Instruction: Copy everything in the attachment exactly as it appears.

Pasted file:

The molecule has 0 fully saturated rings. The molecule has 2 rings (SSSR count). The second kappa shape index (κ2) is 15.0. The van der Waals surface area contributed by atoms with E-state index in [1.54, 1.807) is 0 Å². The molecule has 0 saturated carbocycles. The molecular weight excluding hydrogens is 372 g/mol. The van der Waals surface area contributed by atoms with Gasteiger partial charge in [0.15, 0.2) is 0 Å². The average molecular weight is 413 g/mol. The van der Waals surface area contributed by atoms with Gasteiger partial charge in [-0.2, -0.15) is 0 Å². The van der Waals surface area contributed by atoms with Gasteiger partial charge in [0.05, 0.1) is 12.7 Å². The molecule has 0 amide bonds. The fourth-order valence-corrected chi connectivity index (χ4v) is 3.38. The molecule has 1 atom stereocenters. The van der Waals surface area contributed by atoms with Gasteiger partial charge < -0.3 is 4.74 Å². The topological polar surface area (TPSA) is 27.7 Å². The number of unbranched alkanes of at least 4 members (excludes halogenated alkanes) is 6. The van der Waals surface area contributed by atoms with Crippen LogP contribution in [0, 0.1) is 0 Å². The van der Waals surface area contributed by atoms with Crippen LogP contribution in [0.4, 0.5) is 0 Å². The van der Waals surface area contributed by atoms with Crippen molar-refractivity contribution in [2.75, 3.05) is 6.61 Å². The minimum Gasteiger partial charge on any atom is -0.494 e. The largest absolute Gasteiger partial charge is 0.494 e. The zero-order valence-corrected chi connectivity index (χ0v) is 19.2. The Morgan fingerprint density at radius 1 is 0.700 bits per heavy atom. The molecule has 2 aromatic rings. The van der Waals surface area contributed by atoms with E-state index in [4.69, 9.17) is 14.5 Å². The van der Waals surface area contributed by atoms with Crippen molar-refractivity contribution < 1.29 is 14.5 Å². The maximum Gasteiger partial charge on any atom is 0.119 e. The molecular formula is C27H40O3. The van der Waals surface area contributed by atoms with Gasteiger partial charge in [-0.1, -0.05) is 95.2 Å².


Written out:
The molecule has 0 fully saturated rings. The molecule has 2 rings (SSSR count). The second kappa shape index (κ2) is 15.0. The van der Waals surface area contributed by atoms with E-state index in [1.54, 1.807) is 0 Å². The molecule has 0 saturated carbocycles. The molecular weight excluding hydrogens is 372 g/mol. The van der Waals surface area contributed by atoms with Gasteiger partial charge in [0.15, 0.2) is 0 Å². The average molecular weight is 413 g/mol. The van der Waals surface area contributed by atoms with Gasteiger partial charge in [-0.2, -0.15) is 0 Å². The van der Waals surface area contributed by atoms with Gasteiger partial charge in [0.05, 0.1) is 12.7 Å². The molecule has 0 amide bonds. The fourth-order valence-corrected chi connectivity index (χ4v) is 3.38. The molecule has 1 atom stereocenters. The van der Waals surface area contributed by atoms with Gasteiger partial charge < -0.3 is 4.74 Å². The topological polar surface area (TPSA) is 27.7 Å². The number of unbranched alkanes of at least 4 members (excludes halogenated alkanes) is 6. The van der Waals surface area contributed by atoms with Crippen LogP contribution in [0, 0.1) is 0 Å². The van der Waals surface area contributed by atoms with Crippen LogP contribution in [0.4, 0.5) is 0 Å². The van der Waals surface area contributed by atoms with Crippen molar-refractivity contribution in [2.75, 3.05) is 6.61 Å². The minimum Gasteiger partial charge on any atom is -0.494 e. The largest absolute Gasteiger partial charge is 0.494 e. The zero-order valence-corrected chi connectivity index (χ0v) is 19.2. The Morgan fingerprint density at radius 1 is 0.700 bits per heavy atom. The molecule has 2 aromatic rings. The van der Waals surface area contributed by atoms with E-state index in [4.69, 9.17) is 14.5 Å². The van der Waals surface area contributed by atoms with Crippen molar-refractivity contribution < 1.29 is 14.5 Å². The maximum Gasteiger partial charge on any atom is 0.119 e. The molecular formula is C27H40O3. The van der Waals surface area contributed by atoms with Gasteiger partial charge in [-0.1, -0.05) is 95.2 Å².